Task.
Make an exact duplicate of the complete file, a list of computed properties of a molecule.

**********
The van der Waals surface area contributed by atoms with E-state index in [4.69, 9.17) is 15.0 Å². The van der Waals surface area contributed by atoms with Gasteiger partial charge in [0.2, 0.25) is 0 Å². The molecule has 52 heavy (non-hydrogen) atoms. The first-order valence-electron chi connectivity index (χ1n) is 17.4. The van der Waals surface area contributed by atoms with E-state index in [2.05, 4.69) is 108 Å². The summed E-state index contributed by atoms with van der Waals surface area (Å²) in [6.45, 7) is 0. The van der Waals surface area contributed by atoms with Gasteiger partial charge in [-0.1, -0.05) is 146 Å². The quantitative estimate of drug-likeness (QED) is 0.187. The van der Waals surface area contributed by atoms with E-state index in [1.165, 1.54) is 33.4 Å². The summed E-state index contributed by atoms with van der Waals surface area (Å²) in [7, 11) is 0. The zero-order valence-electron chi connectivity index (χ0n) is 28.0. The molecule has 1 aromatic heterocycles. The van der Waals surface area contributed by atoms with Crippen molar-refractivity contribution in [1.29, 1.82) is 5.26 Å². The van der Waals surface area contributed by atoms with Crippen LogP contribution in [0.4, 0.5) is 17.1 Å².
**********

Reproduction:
The van der Waals surface area contributed by atoms with E-state index in [4.69, 9.17) is 15.0 Å². The van der Waals surface area contributed by atoms with Gasteiger partial charge in [0.2, 0.25) is 0 Å². The molecule has 52 heavy (non-hydrogen) atoms. The first-order valence-electron chi connectivity index (χ1n) is 17.4. The van der Waals surface area contributed by atoms with E-state index in [2.05, 4.69) is 108 Å². The summed E-state index contributed by atoms with van der Waals surface area (Å²) in [6.45, 7) is 0. The van der Waals surface area contributed by atoms with Gasteiger partial charge in [-0.1, -0.05) is 146 Å². The quantitative estimate of drug-likeness (QED) is 0.187. The van der Waals surface area contributed by atoms with E-state index in [1.165, 1.54) is 33.4 Å². The summed E-state index contributed by atoms with van der Waals surface area (Å²) in [7, 11) is 0. The zero-order valence-electron chi connectivity index (χ0n) is 28.0. The molecule has 1 aromatic heterocycles. The van der Waals surface area contributed by atoms with Crippen molar-refractivity contribution in [1.29, 1.82) is 5.26 Å². The van der Waals surface area contributed by atoms with Crippen LogP contribution in [0.4, 0.5) is 17.1 Å².